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Sinn Féin president Gerry Adams found cause for optimism in the Court's declaration that there was room for "legitimate legal and political debate" on a potential Irish veto of the ESM. Sasko Lazarov/Photocall Ireland

SF welcomes High Court's agreement on 'legitimate room for debate'

Gerry Adams says the court’s findings are “a far leap” from the Yes side’s belief that the ESM was “set in stone”.

SINN FÉIN PRESIDENT Gerry Adams has welcomed the High Court’s ruling in Pearse Doherty’s complaint against the Referendum Commission, despite the Court finding it could not uphold the complaint.

Speaking outside the Four Courts after Justice Gerard Hogan’s ruling was delivered, Adams hailed the judge’s comments that there was “room for legitimate debate” on the question of whether Ireland still had a veto on the European Stability Mechanism.

Justice Hogan this morning dismissed an application, brought by Doherty yesterday, saying it was not sufficiently clear how Irish law interacted with European and international law on the procedures by which a country had ‘approved’ an international treaty.

Doherty had claimed it was still within the power of the government to decide not to approve a treaty, by not tabling the appropriate legislation in the Oireachtas – a claim the Referendum Commission said was invalid, given Ireland’s inherent requirements to implement decisions reached at the European Council.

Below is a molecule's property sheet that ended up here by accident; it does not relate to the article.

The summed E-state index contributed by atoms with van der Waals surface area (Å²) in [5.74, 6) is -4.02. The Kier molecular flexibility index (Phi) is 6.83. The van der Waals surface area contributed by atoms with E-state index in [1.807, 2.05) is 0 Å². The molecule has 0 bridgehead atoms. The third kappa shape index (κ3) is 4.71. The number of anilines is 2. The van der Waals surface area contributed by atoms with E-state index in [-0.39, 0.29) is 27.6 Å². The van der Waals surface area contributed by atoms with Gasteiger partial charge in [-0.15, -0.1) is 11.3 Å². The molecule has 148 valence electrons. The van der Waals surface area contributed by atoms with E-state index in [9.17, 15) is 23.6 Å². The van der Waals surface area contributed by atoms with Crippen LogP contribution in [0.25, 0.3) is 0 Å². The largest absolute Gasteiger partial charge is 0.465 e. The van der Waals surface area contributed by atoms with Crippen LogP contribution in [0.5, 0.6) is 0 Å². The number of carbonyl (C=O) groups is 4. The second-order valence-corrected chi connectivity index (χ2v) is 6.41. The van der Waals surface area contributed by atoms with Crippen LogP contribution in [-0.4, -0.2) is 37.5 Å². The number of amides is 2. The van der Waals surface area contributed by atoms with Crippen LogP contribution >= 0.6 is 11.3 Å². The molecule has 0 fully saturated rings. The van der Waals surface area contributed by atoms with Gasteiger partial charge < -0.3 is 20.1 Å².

Justice Hogan said the area was not clear enough to firmly decide which argument was correct, but said there was “room for legitimate legal and political debate” on that point.

‘Vote as an informed citizenry’

“I absolutely agree with Judge Hogan in his assertion and hope that people will go and vote as an informed citizenry,” Adams said.

Obviously we see this as a vindication of our argument – that it’s legitimate, that it has merit – and that people should inform themselves of the issues involved and vote accordingly, and that means voting No.

Asked about the judge’s finding that the Referendum Commission was not wrong when it said Ireland had foregone its chance to veto the ESM, Adams claimed the Court had not found the Commission to be correct either.

Adams said this equivocation undermined the Yes campaign’s assertion “that the statement by [Referendum Commission chairman] Judge Feeney was absolutely writ in stone”.

“What the Court said was, there’s room for legitimate debate on this issue. The Court’s not in a position to pronounce. There’s room for debate and there’s merit in all the arguments.”

Adams also dismissed Taoiseach Enda Kenny’s comments that the case was a “sideshow”, describing Doherty’s challenge as “a serious effort by citizens to inform the debate and seek redress through the courts, as we are entitled to do”.

In a statement of his own, Doherty – who was not present in court – said the High Court had not shared the Yes side’s view that the Referendum Commision’s comments were definitive.

“The view of the Referendum Commission is not fact but opinion,” he said. “We believe that for the ESM to be underpinned in EU law it has to be ratified by all member states and that the Irish government retains a veto.

“Sinn Féin took this matter to Court because this is an issue of central importance to the referendum. I believe that the significant questions raised, vindicates our decision to pursue this course of action in the interests of the voters.”

Read: High Court refuses Doherty complaint against Referendum Commission

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